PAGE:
Senator says Justice Department is unwilling to prosecute in BCCI scandal

November 04, 1991|By New York Times News Service

WASHINGTON -- The senator who has led the congressional investigation into the Bank of Credit and Commerce International says that while his inquiries have etched the broad outlines of wrongdoing at the bank, the Bush administration and the Justice Department are dragging their feet on prosecuting the wrongdoers.

Sen. John F. Kerry, D-Mass., said he had prodded Justice officials to act against BCCI since early 1989, when he turned over to the department tape-recorded conversations of bank employees and other evidence of crimes.

He said he remained mystified by a lack of indictments against the bank or its officials.

"I truly do not have the answer; it raises huge questions," Mr. Kerry said in an interview. Mr. Kerry heads the Senate Foreign Relations subcommittee, which monitors terrorism, narcotics and international operations.

"It just represents part of the current problem of government and the unwillingness or inability to respond to very clear imperatives," he said. "I think people are fed up, and I don't blame them, because they don't see a response."

Yesterday, John H. Sununu, the White House chief of staff, joined Justice Department officials in insisting that the department is vigorously pursuing its inquiry into BCCI and its illegal takeover of the First American Bank of Washington.

Mr. Kerry suggested that the initial phase of investigations into BCCI was nearing an end and that he would move next into hearings on the regulatory and legislative steps required to prevent a recurrence of the kind of practices that flourished for nearly a decade without corrective action by federal authorities.

Bush administration officials continue to insist that they are in hot pursuit of BCCI, but thus far the Justice Department has brought only one successful case against the bank, in Tampa, Fla.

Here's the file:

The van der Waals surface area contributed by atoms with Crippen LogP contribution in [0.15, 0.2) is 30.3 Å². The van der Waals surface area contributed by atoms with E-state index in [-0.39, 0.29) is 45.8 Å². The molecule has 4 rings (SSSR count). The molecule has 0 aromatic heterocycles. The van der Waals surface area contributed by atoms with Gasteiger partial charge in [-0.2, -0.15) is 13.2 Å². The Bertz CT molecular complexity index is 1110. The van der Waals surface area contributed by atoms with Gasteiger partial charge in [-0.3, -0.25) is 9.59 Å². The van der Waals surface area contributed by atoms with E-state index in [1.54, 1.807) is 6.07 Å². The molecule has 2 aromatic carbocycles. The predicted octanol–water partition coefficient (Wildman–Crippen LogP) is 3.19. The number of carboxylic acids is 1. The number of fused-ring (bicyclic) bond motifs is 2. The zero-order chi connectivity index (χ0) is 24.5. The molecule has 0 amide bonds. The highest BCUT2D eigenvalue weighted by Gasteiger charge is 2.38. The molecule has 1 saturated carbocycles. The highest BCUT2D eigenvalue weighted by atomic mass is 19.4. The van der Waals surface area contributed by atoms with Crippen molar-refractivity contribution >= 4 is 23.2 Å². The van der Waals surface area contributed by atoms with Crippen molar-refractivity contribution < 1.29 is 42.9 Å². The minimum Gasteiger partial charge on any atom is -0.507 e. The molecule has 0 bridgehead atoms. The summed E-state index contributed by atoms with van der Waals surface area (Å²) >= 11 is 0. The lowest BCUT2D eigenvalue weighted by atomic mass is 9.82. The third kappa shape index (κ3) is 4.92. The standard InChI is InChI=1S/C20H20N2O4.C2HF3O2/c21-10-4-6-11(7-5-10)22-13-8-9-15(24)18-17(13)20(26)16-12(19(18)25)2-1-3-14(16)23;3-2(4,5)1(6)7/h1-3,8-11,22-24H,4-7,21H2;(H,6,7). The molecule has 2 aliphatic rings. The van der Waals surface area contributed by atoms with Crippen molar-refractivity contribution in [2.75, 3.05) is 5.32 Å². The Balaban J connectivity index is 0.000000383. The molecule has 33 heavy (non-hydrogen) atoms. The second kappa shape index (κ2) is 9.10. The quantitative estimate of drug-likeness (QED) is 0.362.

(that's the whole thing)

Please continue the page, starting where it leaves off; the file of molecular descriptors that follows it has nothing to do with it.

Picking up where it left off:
The prosecution resulted in a plea bargain in 1990 in which several bank officials pleaded guilty and the bank itself was fined $15 million, a penalty criticized by some in Congress as a slap on the wrist for an institution whose actions resulted in financial losses estimated between $5 billion and $15 billion.

Department officials insist that their inquiry will yield larger results soon.

But privately, some lawyers following the case say the investigation inched along until July, when seven countries shut down BCCI's far-flung operations after British authorities discovered evidence of a huge fraud.

It was then that a furor arose in Congress and the news media over the bank's international lawlessness.

In an appearance on the CBS News program "Face the Nation" yesterday, Mr. Sununu defended the investigation of BCCI by the Justice Department.

"I think they think they've done an awfully good job," he said. "I think they are cooperating with everybody who is looking into it."

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